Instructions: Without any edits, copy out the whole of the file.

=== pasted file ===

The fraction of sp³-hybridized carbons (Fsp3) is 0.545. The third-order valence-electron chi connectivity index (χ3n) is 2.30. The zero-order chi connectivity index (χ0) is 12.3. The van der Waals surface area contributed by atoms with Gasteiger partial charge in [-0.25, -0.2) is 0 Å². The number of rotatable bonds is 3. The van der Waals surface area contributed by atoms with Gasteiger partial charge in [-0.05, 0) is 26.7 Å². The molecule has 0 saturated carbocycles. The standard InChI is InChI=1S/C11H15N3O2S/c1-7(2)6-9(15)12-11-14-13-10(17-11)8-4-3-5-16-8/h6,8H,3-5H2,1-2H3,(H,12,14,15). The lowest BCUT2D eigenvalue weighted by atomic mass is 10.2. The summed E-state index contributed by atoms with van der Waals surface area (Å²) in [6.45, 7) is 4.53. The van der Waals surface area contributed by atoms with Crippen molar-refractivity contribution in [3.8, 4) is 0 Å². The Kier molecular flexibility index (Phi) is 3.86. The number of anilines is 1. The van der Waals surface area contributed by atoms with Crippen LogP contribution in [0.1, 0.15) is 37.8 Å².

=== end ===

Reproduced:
The fraction of sp³-hybridized carbons (Fsp3) is 0.545. The third-order valence-electron chi connectivity index (χ3n) is 2.30. The zero-order chi connectivity index (χ0) is 12.3. The van der Waals surface area contributed by atoms with Gasteiger partial charge in [-0.25, -0.2) is 0 Å². The number of rotatable bonds is 3. The van der Waals surface area contributed by atoms with Gasteiger partial charge in [-0.05, 0) is 26.7 Å². The molecule has 0 saturated carbocycles. The standard InChI is InChI=1S/C11H15N3O2S/c1-7(2)6-9(15)12-11-14-13-10(17-11)8-4-3-5-16-8/h6,8H,3-5H2,1-2H3,(H,12,14,15). The lowest BCUT2D eigenvalue weighted by atomic mass is 10.2. The summed E-state index contributed by atoms with van der Waals surface area (Å²) in [6.45, 7) is 4.53. The van der Waals surface area contributed by atoms with Crippen molar-refractivity contribution in [3.8, 4) is 0 Å². The Kier molecular flexibility index (Phi) is 3.86. The number of anilines is 1. The van der Waals surface area contributed by atoms with Crippen LogP contribution in [0.1, 0.15) is 37.8 Å².